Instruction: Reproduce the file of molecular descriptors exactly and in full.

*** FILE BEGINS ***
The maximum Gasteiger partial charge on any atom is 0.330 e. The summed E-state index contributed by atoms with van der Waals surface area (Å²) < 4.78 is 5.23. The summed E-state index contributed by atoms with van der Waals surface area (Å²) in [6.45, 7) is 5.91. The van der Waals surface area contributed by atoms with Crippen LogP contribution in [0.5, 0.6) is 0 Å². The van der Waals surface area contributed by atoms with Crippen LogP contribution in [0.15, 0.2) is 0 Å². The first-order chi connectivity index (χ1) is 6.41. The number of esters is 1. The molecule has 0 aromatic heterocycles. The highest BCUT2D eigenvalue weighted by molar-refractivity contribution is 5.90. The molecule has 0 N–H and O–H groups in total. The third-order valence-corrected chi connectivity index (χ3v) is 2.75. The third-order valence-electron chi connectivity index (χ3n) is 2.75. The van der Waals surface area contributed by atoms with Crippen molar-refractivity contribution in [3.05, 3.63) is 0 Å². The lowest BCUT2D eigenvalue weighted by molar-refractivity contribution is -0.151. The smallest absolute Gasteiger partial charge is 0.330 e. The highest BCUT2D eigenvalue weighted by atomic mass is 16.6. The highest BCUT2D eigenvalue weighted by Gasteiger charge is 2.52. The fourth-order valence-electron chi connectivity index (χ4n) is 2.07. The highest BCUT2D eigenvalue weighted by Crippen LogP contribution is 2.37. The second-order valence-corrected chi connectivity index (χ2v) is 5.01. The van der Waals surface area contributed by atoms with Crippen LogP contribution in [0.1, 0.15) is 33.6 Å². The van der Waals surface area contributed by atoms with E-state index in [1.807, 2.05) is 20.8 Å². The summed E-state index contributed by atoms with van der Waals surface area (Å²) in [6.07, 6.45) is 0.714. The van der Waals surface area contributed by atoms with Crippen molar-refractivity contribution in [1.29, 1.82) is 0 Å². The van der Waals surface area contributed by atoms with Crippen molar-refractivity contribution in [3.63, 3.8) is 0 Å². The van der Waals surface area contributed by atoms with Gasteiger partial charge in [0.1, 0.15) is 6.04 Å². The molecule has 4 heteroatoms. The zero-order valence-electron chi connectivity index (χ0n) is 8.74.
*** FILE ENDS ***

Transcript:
The maximum Gasteiger partial charge on any atom is 0.330 e. The summed E-state index contributed by atoms with van der Waals surface area (Å²) < 4.78 is 5.23. The summed E-state index contributed by atoms with van der Waals surface area (Å²) in [6.45, 7) is 5.91. The van der Waals surface area contributed by atoms with Crippen LogP contribution in [0.5, 0.6) is 0 Å². The van der Waals surface area contributed by atoms with Crippen LogP contribution in [0.15, 0.2) is 0 Å². The first-order chi connectivity index (χ1) is 6.41. The number of esters is 1. The molecule has 0 aromatic heterocycles. The highest BCUT2D eigenvalue weighted by molar-refractivity contribution is 5.90. The molecule has 0 N–H and O–H groups in total. The third-order valence-corrected chi connectivity index (χ3v) is 2.75. The third-order valence-electron chi connectivity index (χ3n) is 2.75. The van der Waals surface area contributed by atoms with Crippen molar-refractivity contribution in [3.05, 3.63) is 0 Å². The lowest BCUT2D eigenvalue weighted by molar-refractivity contribution is -0.151. The smallest absolute Gasteiger partial charge is 0.330 e. The highest BCUT2D eigenvalue weighted by atomic mass is 16.6. The highest BCUT2D eigenvalue weighted by Gasteiger charge is 2.52. The fourth-order valence-electron chi connectivity index (χ4n) is 2.07. The highest BCUT2D eigenvalue weighted by Crippen LogP contribution is 2.37. The second-order valence-corrected chi connectivity index (χ2v) is 5.01. The van der Waals surface area contributed by atoms with Crippen LogP contribution in [0.1, 0.15) is 33.6 Å². The van der Waals surface area contributed by atoms with E-state index in [1.807, 2.05) is 20.8 Å². The summed E-state index contributed by atoms with van der Waals surface area (Å²) in [6.07, 6.45) is 0.714. The van der Waals surface area contributed by atoms with Crippen molar-refractivity contribution in [1.29, 1.82) is 0 Å². The van der Waals surface area contributed by atoms with Crippen molar-refractivity contribution in [3.63, 3.8) is 0 Å². The van der Waals surface area contributed by atoms with Gasteiger partial charge in [0.1, 0.15) is 6.04 Å². The molecule has 4 heteroatoms. The zero-order valence-electron chi connectivity index (χ0n) is 8.74.